The novel would have less impact if poverty were not an issue. In fact, it is seemingly impossible for it to be a likely depiction of a southern small town in the 1930s without addressing issues of economics and race. Also, the issues of race were inextricably linked to issues of economics and poverty.
The title of the book comes from one of Atticus' lessons to the children. Miss Maudie elaborates on this in Chapter 10:
Mockingbirds don’t do one thing but make music for us to enjoy. They don’t eat up people’s gardens, don’t nest in corncribs, they don’t do one thing but sing their hearts out for us. That’s why it’s a sin to kill a mockingbird.
A mockingbird is something that does not harm anyone; in fact, the only thing the mockingbird does is sing, therefore giving a small but meaningful gift with no expectation of a thank you. The mockingbird is a symbol for people who do nothing wrong and sometimes do good deeds simply because it is the right thing to do. Like a mockingbird's song, poor people can not give much, but they do what they can. Take Walter Cunningham Sr. for example. He can not pay Atticus for his legal services so he gives him what he can: stovewood, hickory nuts, smilax and holly. Atticus teaches that it would be wrong not to help Walter simply because he can't pay in money. Aside from taking part in the mob when Tom is in the town jail, Walter keeps to himself and never intends to harm anyone.
But the two major characters that embody the definition of a mockingbird are Boo Radley and Tom Robinson. Both men do nothing wrong to anyone and they provide help to others. Boo saves the children in the end and Tom helps Mayella even though she turns on him.
The mockingbird symbol also applies more generally to the poor. Atticus helps Walter even though he can not pay; a similar sentiment that it would be a sin to kill a mockingbird. Tom is poor and this has a lot to do with the fact that African-Americans were discriminated against and therefore had less opportunities for high paying jobs and higher education. Atticus takes on his case because he knows he is Tom's only chance, small chance that it is. There is certainly a presence of racism among many of Maycomb's citizens but there is also a comparable condescension towards the poor. Only the good-hearted characters like Atticus refuse to be condescending in this way.
The Ewell family are quite poor as well. And while it may be difficult to sympathize with them, this is exactly what Atticus does, namely to help the children. In Chapter 23, when we learn that Bob Ewell has spit on Atticus, he explains why he didn't retaliate:
So if spitting in my face and threatening me saved Mayella Ewell one extra beating, that’s something I’ll gladly take. He had to take it out on somebody and I’d rather it be me than that houseful of children out there. You understand?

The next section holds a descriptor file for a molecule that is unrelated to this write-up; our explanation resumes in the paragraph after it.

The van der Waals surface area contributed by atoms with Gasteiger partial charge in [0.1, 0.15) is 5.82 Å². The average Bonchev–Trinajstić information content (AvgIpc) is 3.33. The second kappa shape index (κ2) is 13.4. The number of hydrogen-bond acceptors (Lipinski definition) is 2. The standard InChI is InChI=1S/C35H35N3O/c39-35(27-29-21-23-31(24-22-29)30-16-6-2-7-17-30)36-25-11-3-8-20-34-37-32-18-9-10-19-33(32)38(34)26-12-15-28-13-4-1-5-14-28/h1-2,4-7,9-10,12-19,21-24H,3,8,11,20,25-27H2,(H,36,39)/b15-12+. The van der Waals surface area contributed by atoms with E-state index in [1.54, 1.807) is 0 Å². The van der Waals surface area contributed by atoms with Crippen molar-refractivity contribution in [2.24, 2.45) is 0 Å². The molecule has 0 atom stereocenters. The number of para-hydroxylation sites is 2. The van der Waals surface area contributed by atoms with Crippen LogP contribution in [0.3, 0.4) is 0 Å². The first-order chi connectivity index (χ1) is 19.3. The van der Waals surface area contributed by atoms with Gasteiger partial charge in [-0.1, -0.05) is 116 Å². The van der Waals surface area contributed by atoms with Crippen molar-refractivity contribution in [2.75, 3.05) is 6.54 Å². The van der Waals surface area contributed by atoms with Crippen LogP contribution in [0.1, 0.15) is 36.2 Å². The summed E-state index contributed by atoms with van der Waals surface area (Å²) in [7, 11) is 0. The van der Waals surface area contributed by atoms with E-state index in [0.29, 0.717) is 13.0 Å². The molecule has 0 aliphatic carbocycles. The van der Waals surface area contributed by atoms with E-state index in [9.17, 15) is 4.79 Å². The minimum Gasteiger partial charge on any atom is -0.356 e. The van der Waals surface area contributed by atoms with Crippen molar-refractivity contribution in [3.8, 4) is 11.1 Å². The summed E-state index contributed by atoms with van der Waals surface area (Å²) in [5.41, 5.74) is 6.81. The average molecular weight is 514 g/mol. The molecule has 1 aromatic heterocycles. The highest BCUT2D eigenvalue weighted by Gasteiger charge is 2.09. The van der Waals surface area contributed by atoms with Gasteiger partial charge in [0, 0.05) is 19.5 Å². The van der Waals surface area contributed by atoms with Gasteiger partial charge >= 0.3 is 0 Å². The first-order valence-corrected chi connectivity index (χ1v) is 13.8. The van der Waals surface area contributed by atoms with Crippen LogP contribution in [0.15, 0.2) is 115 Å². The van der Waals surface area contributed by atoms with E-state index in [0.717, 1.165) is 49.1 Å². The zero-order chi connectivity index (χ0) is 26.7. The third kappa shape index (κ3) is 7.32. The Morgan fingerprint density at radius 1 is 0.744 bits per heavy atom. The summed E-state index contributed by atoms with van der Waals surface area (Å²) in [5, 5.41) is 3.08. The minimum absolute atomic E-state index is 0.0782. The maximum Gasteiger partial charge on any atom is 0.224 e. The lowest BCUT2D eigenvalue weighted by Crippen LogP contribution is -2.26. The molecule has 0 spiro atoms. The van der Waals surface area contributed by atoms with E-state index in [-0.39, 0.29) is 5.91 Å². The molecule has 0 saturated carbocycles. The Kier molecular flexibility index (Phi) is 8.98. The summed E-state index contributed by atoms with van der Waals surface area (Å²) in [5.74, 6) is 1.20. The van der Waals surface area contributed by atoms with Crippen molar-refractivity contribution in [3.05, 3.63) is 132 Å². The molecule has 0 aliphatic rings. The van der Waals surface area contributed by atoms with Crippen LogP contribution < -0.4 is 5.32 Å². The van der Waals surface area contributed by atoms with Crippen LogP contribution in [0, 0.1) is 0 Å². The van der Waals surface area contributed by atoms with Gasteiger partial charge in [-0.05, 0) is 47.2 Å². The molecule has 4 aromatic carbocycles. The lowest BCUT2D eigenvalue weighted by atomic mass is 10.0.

In this respect, even Mayella (and her siblings) fit the definition of a mockingbird. We might even say that when she asked Tom for help, she was reaching out, singing for help as it were. Atticus recognizes that it is not Mayella's fault being born into a poor family to a father who does nothing to help raise the children so that they might have a better future.
Poverty is inextricably linked to the predicament of the Cunninghams, the Ewells, and Tom and his family. Bob Ewell does not fit the definition of a mockingbird. But in certain contexts, many of the poorer characters do. If you take poverty out of the novel, it becomes all about race and the fact is that the novel and reality are not that simple.
"In the name To Kill a Mockingbird, how do we see the effects of poverty?" Does this question not ask how the title correlates to the motif of poverty?
If so, then, another story may provide clues to the answer. In "The Sky is Gray" by Ernest Gaines, the narrator, a young black boy, lives in the rural South in the 1930's without a father experiences poverty along with his mother, aunt, sister, and brother. Because he suffers from a terrible toothache, James's mother and he walk to the dentist in town; as they walk, the boy sees some birds called pool-doos and he wonders if people can eat these pool-dos because, he relates, he has not eaten this variety.
But I done ate owls and blackbirds, and I done ate redbirds, too. I didn't want to kill the redbirds, but she [his mother] made me kill them.....'cause we needed food.
Since Harper Lee's narrative is also set in the rural South of the Great Depression era, it, therefore, seems reasonable to suggest that this title does, indeed, connote poverty as well as symbolize the harm done to innocent people.
In the novel To Kill a Mockingbird by Harper Lee, there is a lot of poverty that is shown. The story takes in the south during the Great Depression. Even the Finches, who are higher in social class, aren't filthy rich. Since this is a southern town, the depression did hit hard on them. There is evidence among the Ewells and the Cunningham's. The Ewells are dirt poor, and they barely survive. The great depression hit them really hard since they have no money. Also, another family, the Cunningham's are poor as well. So poor, that the father, Walter Cunningham, pays back people not in money since he does not have money to give back.